The evidence here showed that appellant was threatened by the victim after inviting him into his home. There is no evidence that appellant was responsible for the victim's aggressive conduct, and in fact appellant retreated even though he was under no duty to do so. Id. Further, the jury could have found a reasonable person in appellant's position would have believed that he was in imminent danger of suffering serious bodily injury at the hands of the victim, and therefore appellant was entitled to arm himself in self-defense. Cf. State v. Burris, supra (a person can be acting lawfully, even if he is in unlawful possession of a weapon, if he was entitled to arm himself in self-defense at the time of the shooting). The trial judge erred in denying appellant's request that the jury be instructed on self-defense.

The defense of habitation is analogous to self-defense and should be charged when the defendant presents evidence that he was "defending himself from imminent attack on his own premises." State v. Lee, 293 S.C. 536, 362 S.E.2d 24 (1987). As explained above, there was evidence to support this requested charge, and the refusal to give it constitutes reversible error. State v. Burris, supra.

The defense of necessity should be charged where the evidence shows:

(1) there is a present and imminent emergency arising without fault on the defendant's part;

(2) the emergency gives rise to well-grounded apprehension of death or serious bodily injury if the criminal act is not done; and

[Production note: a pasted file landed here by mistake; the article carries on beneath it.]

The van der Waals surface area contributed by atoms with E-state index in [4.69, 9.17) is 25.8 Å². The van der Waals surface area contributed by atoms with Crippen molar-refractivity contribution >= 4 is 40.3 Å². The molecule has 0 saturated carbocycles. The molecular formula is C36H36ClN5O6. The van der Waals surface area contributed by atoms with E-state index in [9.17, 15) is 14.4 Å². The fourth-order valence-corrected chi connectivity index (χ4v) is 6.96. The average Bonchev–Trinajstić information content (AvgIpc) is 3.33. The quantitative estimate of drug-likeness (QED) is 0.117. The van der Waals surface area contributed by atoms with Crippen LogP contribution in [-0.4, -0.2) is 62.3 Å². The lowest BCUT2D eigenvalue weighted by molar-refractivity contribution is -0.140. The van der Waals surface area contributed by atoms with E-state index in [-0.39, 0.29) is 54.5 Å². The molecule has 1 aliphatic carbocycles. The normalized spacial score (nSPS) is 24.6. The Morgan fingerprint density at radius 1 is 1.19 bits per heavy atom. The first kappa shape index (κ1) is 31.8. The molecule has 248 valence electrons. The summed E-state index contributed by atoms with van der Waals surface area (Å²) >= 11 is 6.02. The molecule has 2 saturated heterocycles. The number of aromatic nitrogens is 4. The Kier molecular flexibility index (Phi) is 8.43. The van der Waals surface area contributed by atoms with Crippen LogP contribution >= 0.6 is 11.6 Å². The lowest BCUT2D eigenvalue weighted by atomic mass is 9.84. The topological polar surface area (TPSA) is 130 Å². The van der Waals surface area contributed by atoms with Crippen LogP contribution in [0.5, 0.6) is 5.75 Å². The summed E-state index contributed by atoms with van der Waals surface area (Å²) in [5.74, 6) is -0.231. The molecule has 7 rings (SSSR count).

(3) there is no other reasonable alternative to avoid the threat of harm except to commit the criminal act.

State v. Cole, 304 S.C. 47, 403 S.E.2d 117 (1991).

We find appellant was entitled to a jury charge on this defense as it relates to the pistol charge. As noted above, appellant was threatened in his own home by a guest, there was evidence that appellant was not at fault in bringing about the confrontation, and there was evidence of a struggle over control of the gun. From this, the jury could have found that appellant was justified in taking possession of the pistol. The denial of appellant's request that the jury be charged on the defense of necessity on the pistol charge requires reversal. State v. Burris, supra.


The evidence entitled appellant to the three defense charges requested in connection with the pistol offense. The failure to honor these requests left the jury no choice other than to convict him of that offense. Whether the refusal to charge these defenses prejudiced the jury's consideration of self-defense and/or defense of habitation with regard to the murder charge is not an issue before us at this juncture. (3) Appellant's conviction for violating 16-23-30 is



1. Section 16-23-30(e) makes it unlawful for a person under age twenty-one to possess a pistol except under certain circumstances not applicable here. 16-23-30(c).

2. Since appellant was threatened in his own home, he had no duty to retreat. State v. Long, 325 S.C. 59, 480 S.E.2d 62 (1997).

3. We disagree with the State's position that the murder conviction renders harmless the failure to charge self-defense and defense of habitation in connection with the pistol charge. The jury may well have concluded it was reasonable for appellant to arm himself in response to the threat posed by the victim, but unreasonable to shoot him to death. The jury's rejection of these defenses as applied to the homicide charge does not vitiate them in connection with the pistol possession charge. Further, since the jury was not allowed to consider whether appellant was entitled to arm himself, it may have concluded that his action in wresting control of the pistol precluded a finding that he was "without fault" in shooting the victim.